In the last several posts, I’ve discussed my view on various aspects of the story of the Garden of Eden. Given the resolution that the Pennsylvania House passed declaring 2012 to be the Year of the Bible, we ought to ask whether this story “teaches” (to use the resolution’s word) us anything. Actually, I think that’s a hard question to answer. Some would argue that it teaches us about original sin, the fall of humankind from grace, and where the basic problems of nature come from (pain in childbirth, difficulty growing crops). The story itself, however, doesn’t teach any of that. A particular reinterpretation of the story teaches that but not the story as it was originally told.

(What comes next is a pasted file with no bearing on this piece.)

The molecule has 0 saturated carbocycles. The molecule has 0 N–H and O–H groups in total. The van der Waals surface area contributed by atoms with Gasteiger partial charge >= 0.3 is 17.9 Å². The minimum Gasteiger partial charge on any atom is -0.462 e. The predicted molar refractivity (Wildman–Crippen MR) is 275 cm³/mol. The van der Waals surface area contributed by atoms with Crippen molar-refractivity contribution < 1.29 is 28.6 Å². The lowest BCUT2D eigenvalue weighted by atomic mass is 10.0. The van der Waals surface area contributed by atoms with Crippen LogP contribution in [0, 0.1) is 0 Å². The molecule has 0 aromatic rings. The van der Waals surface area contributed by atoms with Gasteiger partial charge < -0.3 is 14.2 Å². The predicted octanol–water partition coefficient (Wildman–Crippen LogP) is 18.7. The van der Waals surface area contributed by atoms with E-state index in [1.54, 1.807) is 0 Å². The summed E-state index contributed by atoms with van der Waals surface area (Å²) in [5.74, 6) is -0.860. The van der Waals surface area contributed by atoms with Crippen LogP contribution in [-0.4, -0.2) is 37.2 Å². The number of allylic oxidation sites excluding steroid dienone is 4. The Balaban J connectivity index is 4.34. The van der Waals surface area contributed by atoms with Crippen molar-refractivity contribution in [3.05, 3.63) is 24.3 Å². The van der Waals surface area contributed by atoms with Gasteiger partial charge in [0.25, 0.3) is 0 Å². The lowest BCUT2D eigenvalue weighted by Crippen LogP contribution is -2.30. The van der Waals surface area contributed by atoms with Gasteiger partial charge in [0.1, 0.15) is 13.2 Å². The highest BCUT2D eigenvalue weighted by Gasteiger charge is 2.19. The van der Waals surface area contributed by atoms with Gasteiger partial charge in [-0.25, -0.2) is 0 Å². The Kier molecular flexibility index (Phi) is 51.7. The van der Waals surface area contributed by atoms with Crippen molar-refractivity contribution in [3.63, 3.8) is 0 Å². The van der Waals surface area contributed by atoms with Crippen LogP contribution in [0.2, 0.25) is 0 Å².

So, what does it teach? “Darned, if I know” is perhaps the most honest answer, but I’d like to suggest three things that might help with this question. First, the story shows us that not all biblical authors or storytellers thought about their god in the same way. The initial creation story (in Genesis 1) shows a super powerful and fully competent god (remember the 7 days of creation, “let there be light,” and so on? that’s only in the first story). The second creation story (the one about the Garden of Eden) shows a god that is very powerful, to be sure, but one that can’t seem to get anything just right and has to keep changing the rules to make sure that everything doesn’t go awry. Throughout the Bible, authors present a wide variety of views about what their god is like. If anything, this should put us at ease when we can’t agree with each other about what our god might be like. Second, the story shows us that telling stories like this was a common way for ancient authors to try to explain the world around them. Pain in childbirth, difficulty growing crops, and snakes crawling on their bellies had all occurred long before this story was made up. The story was simply one way of trying to explain how things got to be the way they are, with a focus on humans’ acquisition of what they called “knowledge.” We shouldn’t be surprised to see a lot of stories like this in the Bible and in other ancient literature. Third, if we want some sort of lesson (I really don’t like that word) that we can apply (don’t like that one, either) to our lives, I believe that a discussion of this story can show us that we can’t always trust everything that we’ve heard or been taught. Everything can be subject to question and open to critique. And it might be wise to double-check our beliefs and motivations before we insist that we’re right and that we know “the right thing to do” (a favorite phrase of many of our political leaders).